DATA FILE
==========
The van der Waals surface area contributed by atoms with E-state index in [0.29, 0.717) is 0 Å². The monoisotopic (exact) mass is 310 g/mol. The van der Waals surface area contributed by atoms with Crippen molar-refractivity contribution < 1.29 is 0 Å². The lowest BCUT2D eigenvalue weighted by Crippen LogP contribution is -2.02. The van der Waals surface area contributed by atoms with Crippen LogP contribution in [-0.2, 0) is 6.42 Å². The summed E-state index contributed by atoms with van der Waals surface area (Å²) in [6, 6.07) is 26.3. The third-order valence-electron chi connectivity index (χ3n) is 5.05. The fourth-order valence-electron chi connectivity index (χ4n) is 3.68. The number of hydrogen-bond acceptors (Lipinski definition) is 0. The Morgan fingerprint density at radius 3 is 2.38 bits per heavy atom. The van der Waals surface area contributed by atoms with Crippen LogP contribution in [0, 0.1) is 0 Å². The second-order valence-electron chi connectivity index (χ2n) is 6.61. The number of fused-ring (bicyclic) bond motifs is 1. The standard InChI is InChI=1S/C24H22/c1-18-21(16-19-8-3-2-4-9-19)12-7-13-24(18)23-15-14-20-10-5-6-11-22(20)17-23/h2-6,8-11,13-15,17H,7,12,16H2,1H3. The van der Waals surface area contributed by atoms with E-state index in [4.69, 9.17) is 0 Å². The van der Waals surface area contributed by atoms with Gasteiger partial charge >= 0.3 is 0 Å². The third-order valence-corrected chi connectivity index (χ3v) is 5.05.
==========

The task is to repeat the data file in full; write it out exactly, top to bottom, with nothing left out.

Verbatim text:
The van der Waals surface area contributed by atoms with E-state index in [0.29, 0.717) is 0 Å². The monoisotopic (exact) mass is 310 g/mol. The van der Waals surface area contributed by atoms with Crippen molar-refractivity contribution < 1.29 is 0 Å². The lowest BCUT2D eigenvalue weighted by Crippen LogP contribution is -2.02. The van der Waals surface area contributed by atoms with Crippen LogP contribution in [-0.2, 0) is 6.42 Å². The summed E-state index contributed by atoms with van der Waals surface area (Å²) in [6, 6.07) is 26.3. The third-order valence-electron chi connectivity index (χ3n) is 5.05. The fourth-order valence-electron chi connectivity index (χ4n) is 3.68. The number of hydrogen-bond acceptors (Lipinski definition) is 0. The Morgan fingerprint density at radius 3 is 2.38 bits per heavy atom. The van der Waals surface area contributed by atoms with Crippen LogP contribution in [0, 0.1) is 0 Å². The second-order valence-electron chi connectivity index (χ2n) is 6.61. The number of fused-ring (bicyclic) bond motifs is 1. The standard InChI is InChI=1S/C24H22/c1-18-21(16-19-8-3-2-4-9-19)12-7-13-24(18)23-15-14-20-10-5-6-11-22(20)17-23/h2-6,8-11,13-15,17H,7,12,16H2,1H3. The van der Waals surface area contributed by atoms with E-state index in [4.69, 9.17) is 0 Å². The van der Waals surface area contributed by atoms with Gasteiger partial charge >= 0.3 is 0 Å². The third-order valence-corrected chi connectivity index (χ3v) is 5.05.